|Musanga cecropioides tree in the Mayombe region|
This tree is also known as parasolier, n'govoge, govwi, doe, kombo-kombo, musanga, and musanda.
Musanga cecropioides can reach a height of 100 feet (30 m) with a diameter of 1–3 feet (0.30–0.91 m). Its trunk has a pale whitish/yellow tone with a rough, granular texture.
Musanga cecropioides is a pioneer species and readily springs up in newly cleared patches of forest. In Nigeria it is joined in these locations by the poison devil's-pepper (Rauvolfia vomitoria), the Ivory Coast almond (Terminalia ivorensis) and the dragon's blood tree (Harungana madagascariensis). Five years later, M. cecropioides has become dominant, with a closed canopy at 10 m (33 ft)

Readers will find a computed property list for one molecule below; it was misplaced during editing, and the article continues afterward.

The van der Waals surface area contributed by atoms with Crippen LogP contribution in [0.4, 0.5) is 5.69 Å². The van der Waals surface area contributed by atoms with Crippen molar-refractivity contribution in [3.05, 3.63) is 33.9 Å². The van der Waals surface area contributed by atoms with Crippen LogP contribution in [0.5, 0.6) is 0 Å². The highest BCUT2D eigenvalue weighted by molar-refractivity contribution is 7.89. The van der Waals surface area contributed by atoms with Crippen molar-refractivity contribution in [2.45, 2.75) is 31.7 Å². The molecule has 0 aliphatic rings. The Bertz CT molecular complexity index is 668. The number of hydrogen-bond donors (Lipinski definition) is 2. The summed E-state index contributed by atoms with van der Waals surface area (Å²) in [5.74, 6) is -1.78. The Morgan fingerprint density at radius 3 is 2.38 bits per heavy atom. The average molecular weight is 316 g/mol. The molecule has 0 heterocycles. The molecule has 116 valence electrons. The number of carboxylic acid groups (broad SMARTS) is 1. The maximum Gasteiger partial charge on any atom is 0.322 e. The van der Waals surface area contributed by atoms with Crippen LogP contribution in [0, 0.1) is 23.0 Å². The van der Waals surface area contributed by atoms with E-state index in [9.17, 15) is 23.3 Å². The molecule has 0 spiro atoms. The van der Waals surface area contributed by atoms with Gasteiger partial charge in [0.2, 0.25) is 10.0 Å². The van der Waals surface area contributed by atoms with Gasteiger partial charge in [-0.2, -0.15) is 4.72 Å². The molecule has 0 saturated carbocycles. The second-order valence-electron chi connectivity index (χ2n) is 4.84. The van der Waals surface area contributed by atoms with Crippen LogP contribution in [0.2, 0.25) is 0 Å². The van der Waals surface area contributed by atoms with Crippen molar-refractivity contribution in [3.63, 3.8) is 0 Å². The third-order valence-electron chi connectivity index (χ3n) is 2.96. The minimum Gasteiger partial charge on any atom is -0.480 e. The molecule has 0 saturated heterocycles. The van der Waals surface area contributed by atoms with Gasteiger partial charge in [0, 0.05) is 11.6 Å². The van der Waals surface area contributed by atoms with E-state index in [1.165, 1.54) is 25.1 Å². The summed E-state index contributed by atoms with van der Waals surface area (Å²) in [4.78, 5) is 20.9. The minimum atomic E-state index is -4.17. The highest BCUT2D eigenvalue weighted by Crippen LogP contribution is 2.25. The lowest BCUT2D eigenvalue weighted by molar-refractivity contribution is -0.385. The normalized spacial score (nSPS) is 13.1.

Uses of the wood from the African corkwood tree range from flotation devices, such as rafts, to toys. The wood of the African corkwood tree has a frail concreteness and has a tendency to mold and tarnish easily. The tree has traditional medical uses among the Bantu peoples of the Central African Republic, Gabon and Equatorial Guinea.
- Aweto, Albert O. (2013). Shifting Cultivation and Secondary Succession in the Tropics. CABI. p. 78. ISBN 978-1-78064-043-3.
- Atta-ur- Rahman (2011). Studies in Natural Products Chemistry: Bioactive Natural Products (Part L). Gulf Professional Publishing. pp. 803–805. ISBN 978-0-08-045847-2.
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